October 22, 2020
Authors: Konstantin Krasovsky
Tobacco Prevention and Cessation
Tobacco taxation is an effective policy to decrease tobacco consumption and increase revenue. In July 2017, Montenegro adopted an ambitious plan of tobacco excise increases (from August 2017 and January 2018), but in early 2018 tobacco excise revenue declined, and from September 2018 the tobacco excise rates were reduced.
To investigate tobacco industry actions aimed at reducing the excise rates in Montenegro.
Data on tobacco excise rates, revenues and prices were taken from official Montenegro sites. Local media reports were also studied.
In response to the tax hikes, the industry developed and implemented a plan with the following components: 1) Price over-shifting – after the tax hike, the industry substantially increased the net-of-tax part of the price to increase profits. The increased cigarette retail price encouraged both the reduction in tobacco consumption and cigarette smuggling; 2) Forestalling – the industry increased the cigarette supply in late 2017 to pay lower taxes. It kept the taxed cigarettes in stocks and sold them after the tax increase in 2018. The excise revenue increased in late 2017 but decreased in early 2018. 3) Smuggling over-estimating – claims on changes in cigarette smuggling were not based on any rigorous evidence. The volumes of smuggled cigarettes in early 2018 were substantially overstated by the tobacco industry and its allies, and the decline in cigarette sales at that time was caused not by ‘high smuggling’ but by forestalling. Since September 2018, when the excise rate was decreased, most of the assumed ‘smugglers’ apparently stopped their activities, as legal sales sharply increased.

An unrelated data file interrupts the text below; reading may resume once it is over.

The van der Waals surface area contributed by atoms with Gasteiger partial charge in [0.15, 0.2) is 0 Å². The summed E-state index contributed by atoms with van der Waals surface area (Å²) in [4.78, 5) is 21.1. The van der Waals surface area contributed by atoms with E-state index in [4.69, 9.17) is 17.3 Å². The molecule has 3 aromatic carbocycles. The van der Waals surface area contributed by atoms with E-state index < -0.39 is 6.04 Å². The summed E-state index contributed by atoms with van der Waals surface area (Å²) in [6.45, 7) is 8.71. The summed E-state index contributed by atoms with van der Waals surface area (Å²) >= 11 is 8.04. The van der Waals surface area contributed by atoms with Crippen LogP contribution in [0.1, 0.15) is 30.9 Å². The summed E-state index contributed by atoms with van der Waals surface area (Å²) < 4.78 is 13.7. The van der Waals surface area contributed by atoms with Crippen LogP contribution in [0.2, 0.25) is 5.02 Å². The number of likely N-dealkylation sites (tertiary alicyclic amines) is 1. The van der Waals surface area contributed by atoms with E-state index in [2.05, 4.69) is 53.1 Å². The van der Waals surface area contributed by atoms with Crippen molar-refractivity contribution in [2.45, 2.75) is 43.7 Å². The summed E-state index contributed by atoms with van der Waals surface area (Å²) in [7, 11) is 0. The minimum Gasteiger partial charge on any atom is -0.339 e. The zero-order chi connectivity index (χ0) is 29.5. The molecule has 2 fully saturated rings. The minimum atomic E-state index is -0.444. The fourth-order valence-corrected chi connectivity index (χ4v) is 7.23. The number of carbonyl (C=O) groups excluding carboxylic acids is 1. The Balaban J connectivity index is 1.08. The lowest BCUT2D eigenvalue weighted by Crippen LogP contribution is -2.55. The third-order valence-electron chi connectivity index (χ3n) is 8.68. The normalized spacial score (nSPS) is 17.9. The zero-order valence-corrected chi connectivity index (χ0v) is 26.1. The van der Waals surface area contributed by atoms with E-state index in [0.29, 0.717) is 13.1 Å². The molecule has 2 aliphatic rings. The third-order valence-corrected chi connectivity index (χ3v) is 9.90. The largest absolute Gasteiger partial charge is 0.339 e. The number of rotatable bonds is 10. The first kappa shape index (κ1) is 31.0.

The industry responded to tax hikes in Montenegro with a series of hidden actions that temporarily reduced tobacco excise revenue and persuaded the government to reduce the excise rates. Governments that plan tax hikes should be aware of such industry actions and develop effective countermeasures.